From hate mail to pizza: why are protesters targeting the media? | infonews

A COVID-19 vaccine passport protest outside Kelowna General Hospital, September 1, 2021.

Image Credit: SUBMITTED/David Crawford

February 10, 2022 – 07:00

Kamloops radio host Brett Mineer says he has a file full of hate mail.

The Radio NL 610 AM building where he works was also vandalized and threats were made inside the station.

One morning, radio station staff arrived at work and found a poster taped to the front door showing people being executed on the gallows.

Oddly enough, several large pizza orders were delivered to the radio station, leaving the staff to either pay for the unwanted order or send it back and let the local business pick up the cost.

“It’s not just here, it’s everywhere, anyone who writes a story about COVID (could) find themselves potentially hated,” he said.

And Mineer is far from alone. reporter Carli Berry was reprimanded by anti-vaccination protester Bruce Orydzuk last summer. She started filming him and he then turned his aggression on the security guard who stepped in to help him, unleashing a barrage of racial slurs. journalists have been shouted at and intimidated while covering anti-pandemic protests.

CBC recently released a article describing the amount of abuse its reporters across the country have received.

And all over the world, journalists have been threatened and even attacked in EuropeUnited States and Australia.

Closer to home, those who oppose COVID-19 vaccination mandates protested at Castanet’s office in Kamloops last weekend.

READ MORE: Kamloops protesters rally against the media

Almost 12 months ago, protesters changed course and began gathering outside the offices of Castanet and the Daily Courier newspaper in Kelowna.

Which brings us to the question: why are protesters targeting the media?

“If the media is constantly telling you that everything you believe is wrong, then what happens is you don’t think you’re wrong, you think the media is wrong,” the professor told iNFOnews. in journalism from the University of British Columbia, Dr. Alfred Hermida. California. “So they attack the media.

“(Protesters say) you can’t trust the media, they don’t tell you the whole story, they distort what’s really going on, they don’t really speak for us, and you confuse and you sow confusion. doubt, and then it’s very difficult for us to have a reasonable, evidence-based discussion about what we do next when you can’t even agree on the facts,” Dr. Hermida said. ) discrediting the media is a way of saying you can’t trust the media, they don’t tell you the truth, that’s us.”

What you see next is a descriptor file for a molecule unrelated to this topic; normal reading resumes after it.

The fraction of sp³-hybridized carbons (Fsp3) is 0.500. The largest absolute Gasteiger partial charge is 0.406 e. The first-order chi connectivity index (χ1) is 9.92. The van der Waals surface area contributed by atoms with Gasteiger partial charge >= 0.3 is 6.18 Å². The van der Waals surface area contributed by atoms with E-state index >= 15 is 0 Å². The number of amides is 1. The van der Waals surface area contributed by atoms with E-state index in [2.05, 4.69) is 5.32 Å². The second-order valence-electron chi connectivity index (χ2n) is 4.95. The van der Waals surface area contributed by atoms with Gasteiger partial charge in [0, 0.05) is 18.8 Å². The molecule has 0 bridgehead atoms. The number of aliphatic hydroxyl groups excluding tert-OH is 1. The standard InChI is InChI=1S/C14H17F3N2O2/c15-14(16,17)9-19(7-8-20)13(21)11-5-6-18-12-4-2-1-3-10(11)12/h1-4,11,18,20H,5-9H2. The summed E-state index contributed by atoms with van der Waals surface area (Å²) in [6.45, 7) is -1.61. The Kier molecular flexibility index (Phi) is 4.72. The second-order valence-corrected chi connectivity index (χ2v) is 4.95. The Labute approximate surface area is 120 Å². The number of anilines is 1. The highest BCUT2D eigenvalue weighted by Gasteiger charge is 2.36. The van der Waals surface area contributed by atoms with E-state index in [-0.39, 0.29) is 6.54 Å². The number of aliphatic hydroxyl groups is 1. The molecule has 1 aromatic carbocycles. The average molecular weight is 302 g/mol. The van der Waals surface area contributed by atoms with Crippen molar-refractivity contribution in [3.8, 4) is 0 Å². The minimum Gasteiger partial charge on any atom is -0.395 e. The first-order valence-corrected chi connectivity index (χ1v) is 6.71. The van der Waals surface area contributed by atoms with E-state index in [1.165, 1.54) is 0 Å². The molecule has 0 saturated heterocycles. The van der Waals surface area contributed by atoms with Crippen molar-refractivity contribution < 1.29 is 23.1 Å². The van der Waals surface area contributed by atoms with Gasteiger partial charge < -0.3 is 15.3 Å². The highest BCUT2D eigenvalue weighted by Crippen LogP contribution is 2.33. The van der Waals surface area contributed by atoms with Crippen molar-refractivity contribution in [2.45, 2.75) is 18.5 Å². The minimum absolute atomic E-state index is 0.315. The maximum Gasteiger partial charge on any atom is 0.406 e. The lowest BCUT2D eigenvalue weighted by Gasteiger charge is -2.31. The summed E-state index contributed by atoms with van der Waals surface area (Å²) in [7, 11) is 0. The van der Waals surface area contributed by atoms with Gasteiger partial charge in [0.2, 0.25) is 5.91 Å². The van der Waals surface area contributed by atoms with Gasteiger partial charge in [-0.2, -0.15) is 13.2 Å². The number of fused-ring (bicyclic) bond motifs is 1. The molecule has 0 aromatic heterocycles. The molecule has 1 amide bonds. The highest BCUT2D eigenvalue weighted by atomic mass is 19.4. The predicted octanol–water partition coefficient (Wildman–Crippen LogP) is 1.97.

The media professor pointed to the ongoing protests in Ottawa.

Originally the organizers said it was a protest by truckers, but when the media pointed out that the truckers’ association had said they wanted nothing to do with it, and that 90% of truckers are vaccinated, this undermines the message of the protesters.

Anyone who has walked past an anti-COVID protest will have seen “The media is the virus” signs as well as signs with slogans that do not reflect reality.

University of Victoria journalism professor Sean Holman said the rejection of evidence and the way it has seeped into politics is why protesters are targeting the media.

“It makes perfect sense when the main dividing line in politics is whether or not you accept the evidence,” Holman said. “They would be protesting strongholds of evidence, like the news media.”

While anti-COVID protesters have been spreading misleading or false information, the media verifying the details and pointing out that they are incorrect does not sit well with them.

Holman said journalists and news media being the standard-bearers of evidence, they then become targets for protesters.

But Holman said part of the problem lies with the journalists themselves and the way the media operates.

“It’s hard to come to a conclusion based on evidence, especially when you’re on a deadline, sometimes it’s easier to quote both sides, add them, and no matter who is telling the truth, the public can sort that out,” he said. “We haven’t always been as diligent as we should be in determining what’s truthful and what isn’t.

And Holman doesn’t like where the rejection of evidence is taking society.

“A lot of our system is based on this idea that evidence matters, and there’s a huge destabilization for that idea,” he said.

And why are they so angry and often aggressive?

Hermida has an answer.

“When people don’t feel heard and listened to and they feel marginalized, they fall back into a corner because they have no choice but to honk their horns 24/7 and you feel that anger,” he said.

READ MORE: Kelowna school board president may be the most harassed in BC by anti-vaxxers

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